• In one embodiment, the present invention has a footprint conforming to industry standard for microplates (5.030±0.010 inches by 3.365±0.010 inches). For this reason, the neck portion is preferably recessed within the overall rectangular footprint. The advantage of providing an apparatus with such a footprint is that automated equipment designed specifically for the manipulation of microplates may be utilized with this apparatus with very little customized modification. Similarly the height, or the distance between the outer most portion of the bottom tray and the outer portion of the top plate, is approximately 0.685±0.010 inches. At any rate, the present invention is not intended to be limited in any way by the aforementioned preferred dimensions and in fact may be constructed to any dimension.
  • As presented, the multiple embodiments of the present invention offer several improvements over standard vessels currently used in industry. The improved co-culture device enhances the volume of cells that are capable of being cultured in the volume enclosed by traditional cell culture vessels. In addition, embodiments of the present invention allow for the construction of cell culture chambers for co-culturing different cell types that have different cell culture characteristics, including different exposures to oxygen. Successive layering of individual growth chambers and tracheal chambers inclusive of the gas permeable membranes makes oxygen and other gases from the external environment selectively available to the internal contents of the apparatus. Specifically, gaseous exchange with the nutrient media is conducive to an even distribution of cell growth when gas permeable membranes are utilized on at least one potential growth surface. The cell growth apparatus is capable of fully utilizing its capacity by allowing cells access to optimal volumes of nutrient media and direct oxygenation via the tracheal spaces. Additional benefits are afforded to the cell culturing apparatus in which the exterior framework is rigidly constructed, conveniently offering easy handling, storage, and accessibility.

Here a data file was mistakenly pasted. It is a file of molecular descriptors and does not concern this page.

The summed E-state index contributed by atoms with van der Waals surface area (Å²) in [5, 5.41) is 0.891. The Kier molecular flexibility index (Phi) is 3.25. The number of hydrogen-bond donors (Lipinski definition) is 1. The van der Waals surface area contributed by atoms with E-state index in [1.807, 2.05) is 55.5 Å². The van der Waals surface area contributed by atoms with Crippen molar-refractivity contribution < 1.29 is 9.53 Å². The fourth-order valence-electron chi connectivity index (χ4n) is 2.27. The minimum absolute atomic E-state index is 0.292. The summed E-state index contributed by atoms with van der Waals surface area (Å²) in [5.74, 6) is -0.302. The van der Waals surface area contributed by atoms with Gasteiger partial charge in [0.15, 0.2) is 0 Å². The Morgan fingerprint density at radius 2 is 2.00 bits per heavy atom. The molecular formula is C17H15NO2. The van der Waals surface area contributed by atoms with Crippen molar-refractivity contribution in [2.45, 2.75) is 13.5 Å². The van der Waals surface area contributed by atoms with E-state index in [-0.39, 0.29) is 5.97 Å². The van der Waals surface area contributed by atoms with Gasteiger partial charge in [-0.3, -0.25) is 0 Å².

• A multilayered cell culture apparatus for the co-culturing of at least two cell types is disclosed. The cell co-culture apparatus is an integral structure having a plurality of cell culture chambers in combination with tracheal space(s). The body of the apparatus has imparted therein gas permeable membranes in combination with tracheal spaces that will allow the free flow of gases between some cell culture chambers and the external environment. In addition, some cell culture chambers may have limited access to air creating relatively lower oxygen content cell culture chambers. The size of the apparatus, and location of an optional neck section, allows for its manipulation by standard automated assay equipment, further making the apparatus amenable to high throughput applications.
  • As exemplified, the apparatus may include any unitary structure, vessel, device or flask with the capacity to integrally incorporate substrates in successive orientation. The invention being thus described, it would be obvious that the same may be varied in many ways by one of ordinary skill in the art having had the benefit of the present disclosure. Such variations are not regarded as a departure from the spirit and scope of the invention, and such modifications as would be obvious to one skilled in the art are intended to be included within the scope of the following claims and their legal equivalents.